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52 English Bridge October 2019



im Anderson joined the EBU as

Membership Development Officer a year

ago. Since then he has trawled the country

looking at successful models to increase player

numbers, and helped clubs and counties form their

own campaigns based on their own specific

requirements. Here Tim sums up his year and how

the membership campaign is being adopted.

This is a long term effort, but I would like to share

a little about how it is going, and what we have

learned about how to increase membership at

bridge clubs.

One of the things we have worked on is

improving our knowledge of what is happening by

studying the data we have. In fact our data on

membership as such is not very accurate, partly

because it depends on how quick clubs are to

update their records, and partly because we care

more about bridge activity than we do about the

number of members as such.

First, some good news. If we look at the month of

July, for example, more bridge was played at EBU

clubs in July 2019 than in July 2018 or July 2017.

Over 15% of our clubs played more bridge in July

2019 than in July 2018, and more bridge in July

2018 than in July 2017. In some cases there will be

arbitrary reasons, to do with perhaps the number of

Tuesdays in the month, or the fact that a nearby

club closed. In many cases though there is real

growth which is most encouraging.

We have also discovered that there is no strong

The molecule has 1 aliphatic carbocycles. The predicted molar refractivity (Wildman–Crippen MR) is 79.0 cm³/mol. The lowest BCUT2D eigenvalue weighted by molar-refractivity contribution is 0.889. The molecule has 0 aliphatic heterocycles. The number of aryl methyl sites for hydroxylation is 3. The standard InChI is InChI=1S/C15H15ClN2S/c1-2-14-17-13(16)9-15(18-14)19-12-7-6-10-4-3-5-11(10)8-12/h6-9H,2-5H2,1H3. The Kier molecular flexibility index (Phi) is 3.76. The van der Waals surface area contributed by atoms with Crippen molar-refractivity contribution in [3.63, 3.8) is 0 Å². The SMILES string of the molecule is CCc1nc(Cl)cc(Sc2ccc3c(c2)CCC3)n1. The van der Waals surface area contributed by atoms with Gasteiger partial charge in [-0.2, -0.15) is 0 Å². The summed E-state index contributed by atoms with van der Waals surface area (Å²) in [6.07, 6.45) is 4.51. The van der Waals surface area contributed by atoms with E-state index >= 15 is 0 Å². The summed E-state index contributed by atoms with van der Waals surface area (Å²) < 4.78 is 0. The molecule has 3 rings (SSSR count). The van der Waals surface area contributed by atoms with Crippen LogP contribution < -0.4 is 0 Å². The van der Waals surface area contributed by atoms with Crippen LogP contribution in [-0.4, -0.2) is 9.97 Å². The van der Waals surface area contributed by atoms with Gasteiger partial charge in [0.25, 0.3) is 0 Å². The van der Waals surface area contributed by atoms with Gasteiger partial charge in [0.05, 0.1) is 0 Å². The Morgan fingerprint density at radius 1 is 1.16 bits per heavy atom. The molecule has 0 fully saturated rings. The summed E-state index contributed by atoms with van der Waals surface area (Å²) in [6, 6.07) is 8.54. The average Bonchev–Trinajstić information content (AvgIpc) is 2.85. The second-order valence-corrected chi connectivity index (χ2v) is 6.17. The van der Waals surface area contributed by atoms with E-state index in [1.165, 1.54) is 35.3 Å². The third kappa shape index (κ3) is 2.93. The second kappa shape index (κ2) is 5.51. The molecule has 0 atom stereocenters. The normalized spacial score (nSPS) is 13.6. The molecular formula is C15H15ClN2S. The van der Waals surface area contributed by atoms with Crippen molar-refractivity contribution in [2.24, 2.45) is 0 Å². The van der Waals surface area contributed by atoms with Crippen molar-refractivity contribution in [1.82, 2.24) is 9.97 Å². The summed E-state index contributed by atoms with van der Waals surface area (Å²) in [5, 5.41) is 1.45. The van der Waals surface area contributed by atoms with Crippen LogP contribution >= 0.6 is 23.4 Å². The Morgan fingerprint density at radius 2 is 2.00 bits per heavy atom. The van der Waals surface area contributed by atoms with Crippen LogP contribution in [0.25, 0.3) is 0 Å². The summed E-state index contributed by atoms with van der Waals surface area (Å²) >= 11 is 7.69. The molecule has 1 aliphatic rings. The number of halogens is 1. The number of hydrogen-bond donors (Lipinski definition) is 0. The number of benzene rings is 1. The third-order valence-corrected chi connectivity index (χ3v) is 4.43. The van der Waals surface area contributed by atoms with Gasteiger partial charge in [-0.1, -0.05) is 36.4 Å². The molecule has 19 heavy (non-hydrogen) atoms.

correlation between growth and the size of the club,

or between growth and the standard of the bridge -

judged by average National Grading Scheme (NGS)

ranking. Clubs of every size and standard are

among those growing.

One thing that does seem to be a factor is the

number of sessions in the week: clubs with more

than one session seem to be more likely to be

growing. Perhaps this helps with providing a

pathway for less experienced players, since where

there are more sessions, one is often less expert than

the others.

I am also aware that growing bridge clubs are the

outcome of a lot of hard work. The demographics

of bridge mean that many elderly members leave us

each year, and that is not going to change. So to

grow means to more than compensate for that

natural process.


What then is the secret of a growing bridge club?

There are really two aspects to this. The first is

attracting people in. Since there is a limited number

of experienced bridge players out there, most of

whom already play in bridge clubs because the game

is so fantastically absorbing, the best way to attract

new people is to offer bridge teaching. Not every

club can do this on its own, and there are often

issues about finding a suitable location for clubs

who do not have their own premises, but it is worth

the effort.

In this it is essential to plan the progress of

novices from learning the game to joining a regular

club session. We have several posts on the

membership development site at devoted to this

topic such as: Running transition classes; How to

bring new members into club sessions; and How to

migrate new players to the main club session.

The key is to plan from the beginning and make

sure that the club or clubs manage the lessons and

follow up, rather than delegating this entirely to, for

example, one bridge teacher. Another key is to avoid

creating a club within a club: supervised sessions are

for helping members to progress, not a final


Once you have a plan in place it is time to do

some marketing, and again there is plenty of

information on our site on the topic such as How to

run a bridge taster session.



It is common sense yet something that is easy to

miss: a club is much more likely to grow if it runs

sessions that everyone enjoys. The best marketing is


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